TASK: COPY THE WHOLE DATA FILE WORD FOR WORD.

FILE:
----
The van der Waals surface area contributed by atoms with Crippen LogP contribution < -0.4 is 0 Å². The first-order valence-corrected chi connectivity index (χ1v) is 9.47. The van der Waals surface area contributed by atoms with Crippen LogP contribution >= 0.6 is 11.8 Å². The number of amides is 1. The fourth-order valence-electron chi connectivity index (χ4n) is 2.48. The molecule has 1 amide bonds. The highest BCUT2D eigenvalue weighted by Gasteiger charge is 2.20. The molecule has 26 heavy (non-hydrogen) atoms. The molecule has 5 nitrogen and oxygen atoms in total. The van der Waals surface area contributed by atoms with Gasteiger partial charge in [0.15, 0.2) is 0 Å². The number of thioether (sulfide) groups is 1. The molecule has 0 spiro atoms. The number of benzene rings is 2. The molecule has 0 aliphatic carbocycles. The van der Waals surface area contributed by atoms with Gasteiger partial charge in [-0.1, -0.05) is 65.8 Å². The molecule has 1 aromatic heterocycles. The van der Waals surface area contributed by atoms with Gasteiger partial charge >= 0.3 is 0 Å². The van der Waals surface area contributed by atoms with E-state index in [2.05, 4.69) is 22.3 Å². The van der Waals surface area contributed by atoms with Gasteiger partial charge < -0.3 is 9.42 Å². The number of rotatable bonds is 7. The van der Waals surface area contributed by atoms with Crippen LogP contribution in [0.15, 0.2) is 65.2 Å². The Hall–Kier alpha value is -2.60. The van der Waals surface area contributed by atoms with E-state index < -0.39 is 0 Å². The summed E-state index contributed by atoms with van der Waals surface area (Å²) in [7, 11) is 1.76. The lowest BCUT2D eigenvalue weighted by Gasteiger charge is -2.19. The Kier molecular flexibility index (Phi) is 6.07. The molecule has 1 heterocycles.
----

The van der Waals surface area contributed by atoms with Crippen LogP contribution < -0.4 is 0 Å². The first-order valence-corrected chi connectivity index (χ1v) is 9.47. The van der Waals surface area contributed by atoms with Crippen LogP contribution >= 0.6 is 11.8 Å². The number of amides is 1. The fourth-order valence-electron chi connectivity index (χ4n) is 2.48. The molecule has 1 amide bonds. The highest BCUT2D eigenvalue weighted by Gasteiger charge is 2.20. The molecule has 26 heavy (non-hydrogen) atoms. The molecule has 5 nitrogen and oxygen atoms in total. The van der Waals surface area contributed by atoms with Gasteiger partial charge in [0.15, 0.2) is 0 Å². The number of thioether (sulfide) groups is 1. The molecule has 0 spiro atoms. The number of benzene rings is 2. The molecule has 0 aliphatic carbocycles. The van der Waals surface area contributed by atoms with Gasteiger partial charge in [-0.1, -0.05) is 65.8 Å². The molecule has 1 aromatic heterocycles. The van der Waals surface area contributed by atoms with Gasteiger partial charge >= 0.3 is 0 Å². The van der Waals surface area contributed by atoms with E-state index in [2.05, 4.69) is 22.3 Å². The van der Waals surface area contributed by atoms with Gasteiger partial charge < -0.3 is 9.42 Å². The number of rotatable bonds is 7. The van der Waals surface area contributed by atoms with Crippen LogP contribution in [0.15, 0.2) is 65.2 Å². The Hall–Kier alpha value is -2.60. The van der Waals surface area contributed by atoms with E-state index < -0.39 is 0 Å². The summed E-state index contributed by atoms with van der Waals surface area (Å²) in [7, 11) is 1.76. The lowest BCUT2D eigenvalue weighted by Gasteiger charge is -2.19. The Kier molecular flexibility index (Phi) is 6.07. The molecule has 1 heterocycles.